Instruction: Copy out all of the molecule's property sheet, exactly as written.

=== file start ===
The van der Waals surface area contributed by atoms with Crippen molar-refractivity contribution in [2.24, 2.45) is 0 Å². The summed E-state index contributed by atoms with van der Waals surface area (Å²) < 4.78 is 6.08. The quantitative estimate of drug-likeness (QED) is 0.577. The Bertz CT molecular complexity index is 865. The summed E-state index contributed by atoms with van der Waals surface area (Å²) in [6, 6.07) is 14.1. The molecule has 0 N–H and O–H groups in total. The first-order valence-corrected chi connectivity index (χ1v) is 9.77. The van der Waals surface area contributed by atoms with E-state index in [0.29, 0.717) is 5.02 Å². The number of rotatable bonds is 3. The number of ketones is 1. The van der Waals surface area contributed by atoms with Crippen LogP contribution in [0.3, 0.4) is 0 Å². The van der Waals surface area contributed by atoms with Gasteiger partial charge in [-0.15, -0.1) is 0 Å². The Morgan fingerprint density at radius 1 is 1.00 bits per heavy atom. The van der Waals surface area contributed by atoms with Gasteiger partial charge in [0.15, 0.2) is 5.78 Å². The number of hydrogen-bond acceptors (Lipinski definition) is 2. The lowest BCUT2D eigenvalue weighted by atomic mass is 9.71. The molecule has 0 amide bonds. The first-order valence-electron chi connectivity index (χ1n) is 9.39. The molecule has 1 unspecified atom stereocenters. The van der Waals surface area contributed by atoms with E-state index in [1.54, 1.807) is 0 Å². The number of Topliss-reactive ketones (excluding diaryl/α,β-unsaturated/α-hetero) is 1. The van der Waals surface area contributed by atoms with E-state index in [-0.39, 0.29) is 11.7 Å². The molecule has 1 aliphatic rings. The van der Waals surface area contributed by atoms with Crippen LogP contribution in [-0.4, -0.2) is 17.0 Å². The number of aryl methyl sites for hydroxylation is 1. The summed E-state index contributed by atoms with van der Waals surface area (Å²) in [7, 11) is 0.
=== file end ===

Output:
The van der Waals surface area contributed by atoms with Crippen molar-refractivity contribution in [2.24, 2.45) is 0 Å². The summed E-state index contributed by atoms with van der Waals surface area (Å²) < 4.78 is 6.08. The quantitative estimate of drug-likeness (QED) is 0.577. The Bertz CT molecular complexity index is 865. The summed E-state index contributed by atoms with van der Waals surface area (Å²) in [6, 6.07) is 14.1. The molecule has 0 N–H and O–H groups in total. The first-order valence-corrected chi connectivity index (χ1v) is 9.77. The van der Waals surface area contributed by atoms with E-state index in [0.29, 0.717) is 5.02 Å². The number of rotatable bonds is 3. The number of ketones is 1. The van der Waals surface area contributed by atoms with Crippen LogP contribution in [0.3, 0.4) is 0 Å². The van der Waals surface area contributed by atoms with Gasteiger partial charge in [-0.15, -0.1) is 0 Å². The Morgan fingerprint density at radius 1 is 1.00 bits per heavy atom. The van der Waals surface area contributed by atoms with Gasteiger partial charge in [0.15, 0.2) is 5.78 Å². The number of hydrogen-bond acceptors (Lipinski definition) is 2. The lowest BCUT2D eigenvalue weighted by atomic mass is 9.71. The molecule has 0 amide bonds. The first-order valence-electron chi connectivity index (χ1n) is 9.39. The molecule has 1 unspecified atom stereocenters. The van der Waals surface area contributed by atoms with E-state index in [1.54, 1.807) is 0 Å². The number of Topliss-reactive ketones (excluding diaryl/α,β-unsaturated/α-hetero) is 1. The van der Waals surface area contributed by atoms with E-state index in [-0.39, 0.29) is 11.7 Å². The molecule has 1 aliphatic rings. The van der Waals surface area contributed by atoms with Crippen LogP contribution in [-0.4, -0.2) is 17.0 Å². The number of aryl methyl sites for hydroxylation is 1. The summed E-state index contributed by atoms with van der Waals surface area (Å²) in [7, 11) is 0.